My Black&Decker electric mower was loan to friend. He ran the
mower over several boulders several times, chipping a couple
pearl size sections off the blade. Possibly, this is causing the mover
to vibrate to the point of causing a shoulder sore.
I remove the blade, then clamp it to a vise grip. I have an angle
grinder that I will use to fix the balancing problem. The problem is,
I've never done this before. What is a practical way to balance a
Sears and other places that sell mowers will sell a small cone shaped device
on which you position the mower blade before and after grinding to determine
if it's balanced, probably not more than $5 I would guess.
Hate to be the bearer of bad news, but the odds are that the severe
vibration that you are experienceing is not due to an out of ballance
blade. When a mower hits an object like a root, or rock or other
obstruction, it often bends the crankshaft that the blade is attached
to. This happened to my parents Honda mower when my son ran it into a
rock and the repair guy told us that it is a common occurance. In their
case it required a fairly expensive repair, the replacement of the crank
shaft AND a new blade. You can try a new blade, and maybe you will get
lucky, but if he hit rocks numerous times, I expect that the vibration
will still be there with the new blade. They don't make the motors on
mowers with heavy enough parts to be mowing rocks.
This is Turtle.
I take the blade off and bring it with me to Walmarts and go to the lawn mower
area and match it up and get a new one for $9.95 and come back and put it on.
Tring to balance a blade on a lawn mower with chunks missing is right next to
Now like Randy said it might be a bent shaft on the motor.
Your mistake was loaning the mower. Your "friend" owes you a new one,
or at the very least should take it in for repair. You may have a
bent shaft and in that case the mower is trashed.
You can buy a balancing cone made specifically for mower blades.
These work well. Or, you can use the shaft of a screwdriver to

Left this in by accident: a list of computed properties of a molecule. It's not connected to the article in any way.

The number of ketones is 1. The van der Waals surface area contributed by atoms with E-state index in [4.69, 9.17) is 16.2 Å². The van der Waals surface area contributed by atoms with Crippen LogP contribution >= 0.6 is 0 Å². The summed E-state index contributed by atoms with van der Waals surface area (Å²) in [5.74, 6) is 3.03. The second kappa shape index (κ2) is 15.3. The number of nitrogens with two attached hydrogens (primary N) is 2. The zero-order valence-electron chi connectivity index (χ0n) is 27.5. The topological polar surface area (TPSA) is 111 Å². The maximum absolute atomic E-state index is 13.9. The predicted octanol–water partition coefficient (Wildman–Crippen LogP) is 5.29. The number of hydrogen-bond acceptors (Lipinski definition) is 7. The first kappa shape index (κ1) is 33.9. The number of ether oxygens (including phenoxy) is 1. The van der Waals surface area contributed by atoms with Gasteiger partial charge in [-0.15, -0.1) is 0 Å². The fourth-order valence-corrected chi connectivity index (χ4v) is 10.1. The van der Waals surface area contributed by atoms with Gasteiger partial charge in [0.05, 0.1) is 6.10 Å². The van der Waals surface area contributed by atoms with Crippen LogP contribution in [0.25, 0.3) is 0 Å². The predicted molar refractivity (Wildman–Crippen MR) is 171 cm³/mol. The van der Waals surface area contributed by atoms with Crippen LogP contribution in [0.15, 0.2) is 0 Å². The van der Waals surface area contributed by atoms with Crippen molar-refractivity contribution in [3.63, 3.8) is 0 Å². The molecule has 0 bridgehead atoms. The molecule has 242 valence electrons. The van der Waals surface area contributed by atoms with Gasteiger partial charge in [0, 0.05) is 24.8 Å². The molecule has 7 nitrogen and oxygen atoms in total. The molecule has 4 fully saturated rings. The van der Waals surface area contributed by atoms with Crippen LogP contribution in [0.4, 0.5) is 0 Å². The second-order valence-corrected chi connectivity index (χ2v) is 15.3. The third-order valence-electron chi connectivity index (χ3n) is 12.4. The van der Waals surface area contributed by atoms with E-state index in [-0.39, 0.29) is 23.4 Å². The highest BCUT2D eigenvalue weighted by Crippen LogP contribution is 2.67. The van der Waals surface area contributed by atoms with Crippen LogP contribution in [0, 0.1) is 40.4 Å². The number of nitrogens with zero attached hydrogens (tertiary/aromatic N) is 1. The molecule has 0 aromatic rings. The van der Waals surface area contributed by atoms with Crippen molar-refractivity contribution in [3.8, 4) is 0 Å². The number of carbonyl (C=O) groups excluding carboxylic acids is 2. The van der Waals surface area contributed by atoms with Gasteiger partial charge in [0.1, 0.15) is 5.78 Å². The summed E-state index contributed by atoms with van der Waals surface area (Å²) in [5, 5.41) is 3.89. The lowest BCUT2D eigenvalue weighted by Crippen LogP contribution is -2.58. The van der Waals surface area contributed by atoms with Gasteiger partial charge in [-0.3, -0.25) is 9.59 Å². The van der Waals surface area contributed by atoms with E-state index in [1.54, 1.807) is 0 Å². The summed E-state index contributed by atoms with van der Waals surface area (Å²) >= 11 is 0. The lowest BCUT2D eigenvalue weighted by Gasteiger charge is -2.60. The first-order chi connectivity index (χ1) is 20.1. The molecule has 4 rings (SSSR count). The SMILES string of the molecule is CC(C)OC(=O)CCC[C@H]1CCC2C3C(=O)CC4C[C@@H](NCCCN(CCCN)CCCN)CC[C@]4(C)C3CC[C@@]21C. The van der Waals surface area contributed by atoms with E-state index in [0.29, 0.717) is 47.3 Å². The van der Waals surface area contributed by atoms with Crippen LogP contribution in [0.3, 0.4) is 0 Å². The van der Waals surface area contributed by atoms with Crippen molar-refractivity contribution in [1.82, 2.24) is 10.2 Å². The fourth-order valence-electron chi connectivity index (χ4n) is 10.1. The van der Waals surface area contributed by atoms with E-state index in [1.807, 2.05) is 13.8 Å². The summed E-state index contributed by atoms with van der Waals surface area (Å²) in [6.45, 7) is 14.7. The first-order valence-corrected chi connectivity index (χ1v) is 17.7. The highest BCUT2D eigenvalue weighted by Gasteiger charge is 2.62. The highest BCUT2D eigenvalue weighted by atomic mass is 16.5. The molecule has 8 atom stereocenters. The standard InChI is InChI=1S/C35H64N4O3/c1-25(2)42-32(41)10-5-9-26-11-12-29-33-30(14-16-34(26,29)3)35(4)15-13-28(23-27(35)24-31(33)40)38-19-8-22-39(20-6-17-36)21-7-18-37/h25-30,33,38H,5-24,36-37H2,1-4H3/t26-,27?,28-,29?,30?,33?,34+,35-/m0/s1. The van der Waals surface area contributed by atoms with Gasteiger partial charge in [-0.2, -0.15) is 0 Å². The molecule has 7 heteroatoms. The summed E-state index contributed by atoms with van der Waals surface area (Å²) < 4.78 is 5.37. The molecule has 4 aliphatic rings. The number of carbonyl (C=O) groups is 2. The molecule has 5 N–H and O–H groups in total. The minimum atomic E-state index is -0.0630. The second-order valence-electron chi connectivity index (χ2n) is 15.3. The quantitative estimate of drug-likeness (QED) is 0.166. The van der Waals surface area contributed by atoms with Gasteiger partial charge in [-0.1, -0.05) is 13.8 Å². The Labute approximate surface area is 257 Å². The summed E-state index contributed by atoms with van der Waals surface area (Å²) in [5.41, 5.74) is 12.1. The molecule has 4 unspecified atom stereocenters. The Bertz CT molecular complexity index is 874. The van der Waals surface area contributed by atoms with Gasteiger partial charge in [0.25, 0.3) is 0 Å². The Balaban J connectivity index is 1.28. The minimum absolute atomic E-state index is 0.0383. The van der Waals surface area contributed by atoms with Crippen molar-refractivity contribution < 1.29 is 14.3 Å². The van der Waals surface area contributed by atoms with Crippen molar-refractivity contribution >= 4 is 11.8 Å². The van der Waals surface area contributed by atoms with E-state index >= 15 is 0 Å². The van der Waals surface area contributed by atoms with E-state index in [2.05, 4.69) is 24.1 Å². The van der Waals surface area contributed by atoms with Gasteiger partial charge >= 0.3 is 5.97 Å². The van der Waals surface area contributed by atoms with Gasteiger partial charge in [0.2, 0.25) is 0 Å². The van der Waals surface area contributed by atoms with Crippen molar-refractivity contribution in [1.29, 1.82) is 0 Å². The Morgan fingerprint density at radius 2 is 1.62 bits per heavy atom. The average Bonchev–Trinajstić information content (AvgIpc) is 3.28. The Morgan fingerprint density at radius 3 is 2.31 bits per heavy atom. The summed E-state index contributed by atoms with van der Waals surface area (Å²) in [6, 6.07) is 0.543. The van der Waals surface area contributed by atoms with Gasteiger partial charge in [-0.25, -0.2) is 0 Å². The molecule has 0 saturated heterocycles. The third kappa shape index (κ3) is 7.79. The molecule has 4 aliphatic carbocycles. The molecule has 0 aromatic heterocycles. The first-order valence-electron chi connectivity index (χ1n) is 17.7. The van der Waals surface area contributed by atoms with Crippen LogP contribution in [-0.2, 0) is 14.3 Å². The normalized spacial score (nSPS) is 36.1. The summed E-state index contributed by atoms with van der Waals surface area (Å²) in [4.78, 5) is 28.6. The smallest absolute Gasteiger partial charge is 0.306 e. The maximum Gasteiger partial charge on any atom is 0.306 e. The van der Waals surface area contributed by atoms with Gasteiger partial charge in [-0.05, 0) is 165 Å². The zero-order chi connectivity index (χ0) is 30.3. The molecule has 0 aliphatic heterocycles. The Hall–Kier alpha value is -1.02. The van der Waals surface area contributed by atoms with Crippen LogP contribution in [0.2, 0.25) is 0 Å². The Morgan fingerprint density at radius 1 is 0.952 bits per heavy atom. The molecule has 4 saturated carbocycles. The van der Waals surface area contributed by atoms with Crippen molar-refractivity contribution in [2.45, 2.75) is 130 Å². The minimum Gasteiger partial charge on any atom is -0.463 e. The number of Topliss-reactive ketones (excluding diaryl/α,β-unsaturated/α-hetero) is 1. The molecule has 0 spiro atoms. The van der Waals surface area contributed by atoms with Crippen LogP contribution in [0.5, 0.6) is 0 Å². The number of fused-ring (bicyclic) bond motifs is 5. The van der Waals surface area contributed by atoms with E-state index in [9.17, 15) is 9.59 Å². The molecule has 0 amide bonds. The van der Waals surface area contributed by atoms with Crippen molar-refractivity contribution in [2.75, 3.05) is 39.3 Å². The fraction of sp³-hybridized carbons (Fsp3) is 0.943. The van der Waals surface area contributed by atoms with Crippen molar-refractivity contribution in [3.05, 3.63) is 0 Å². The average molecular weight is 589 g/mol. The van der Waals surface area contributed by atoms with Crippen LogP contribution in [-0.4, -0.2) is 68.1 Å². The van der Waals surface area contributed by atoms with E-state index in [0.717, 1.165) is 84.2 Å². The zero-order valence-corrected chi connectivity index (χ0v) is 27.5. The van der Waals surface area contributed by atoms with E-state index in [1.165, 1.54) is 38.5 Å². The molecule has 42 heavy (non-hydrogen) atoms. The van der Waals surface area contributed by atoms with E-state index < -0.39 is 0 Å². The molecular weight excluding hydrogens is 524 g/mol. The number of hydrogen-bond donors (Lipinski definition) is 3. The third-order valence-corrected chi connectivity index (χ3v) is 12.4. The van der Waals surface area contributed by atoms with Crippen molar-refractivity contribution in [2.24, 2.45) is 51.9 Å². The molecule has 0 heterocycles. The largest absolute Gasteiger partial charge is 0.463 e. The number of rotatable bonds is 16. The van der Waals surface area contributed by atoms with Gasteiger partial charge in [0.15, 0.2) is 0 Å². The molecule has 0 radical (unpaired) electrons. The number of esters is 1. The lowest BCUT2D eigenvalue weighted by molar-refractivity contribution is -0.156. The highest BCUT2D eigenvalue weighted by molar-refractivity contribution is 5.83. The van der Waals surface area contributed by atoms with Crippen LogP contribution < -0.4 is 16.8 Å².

balance it, but the cone works better.
I use an old knife blade clamped in the jaws of a vise. I then balance
the blade with the knife edge running across the center of the hole. Grind
the edges to balance. You will never get the blade to sit stationary but
you will see which end is heavy. If the mower is shaking enough to feel in
your shoulders I suspect that the motor shaft is bent.
If it is a serious wobble I'll put my money on a bent motor shaft rather
than an unbalanced blade. I have a battery-powered electric sold by
Sears but IIRC made by B&D and hitting a tree root with it left me with
a bend in the motor shaft which was unrepairable leaving me to replace a
very expensive motor. I'm a lot more careful now...
Replace the blade. A blade that has been that badly abused may have had
its integrity compromised. You can bank on that blade being severly
weakened. If you try to balance it and use it, you are running the risk of
a catastrophic blade failure in the future, which means that it is possible
that chunks of metal could come flying out from underneath the mower.
It is possible that the shaft is bent; however, some lawn mower engines
have small aluminum 'keys' that sit in slots machined into the shaft (or at
least where there is a mechanical connection between the shaft and the
engine). These are designed to fail if the blade strikes something hard.
It happened to me once. I hit a metal culvert and the mower stopped dead
and would not restart. Once the keys were replaced, everything was fine.
Don't know how big "pearl size" is since pearls
come in a lot of different sizes. You're going to
have to do a lot of grinding to get it in good
shape and balanced.
To balance it, just clamp a six or eight penny
nail in a vice (horizontal) with about 3/4"
sticking out. Or, pound the nail into anything
and stick the center hole of the blade on it. You
can get fancier but a nail works. Set the blade
slightly off horizontal and grind until the side
that is down always swings down (try each side
slightly below horizontal).
Finally, you may have a worse problem than just
chips in the blade -- the crank shaft may be
slightly bent. Be sure you get the blade balanced
well, because you need a balanced blade to tell if
the crankshaft was bent.
I dought it is the blade probably the rotor shaft, A new motor is in
order but at the price of parts a new mower your idiot friend owes you.
He wont be your friend now. And you wont loan out your stuff. My
neighbor wanted to borrow my mower I said its broke, He borrowed someone
elses and I heard him hitting rocks for an hour stalling his loaner
Dave HVac electric motors dont have Crankshafts.
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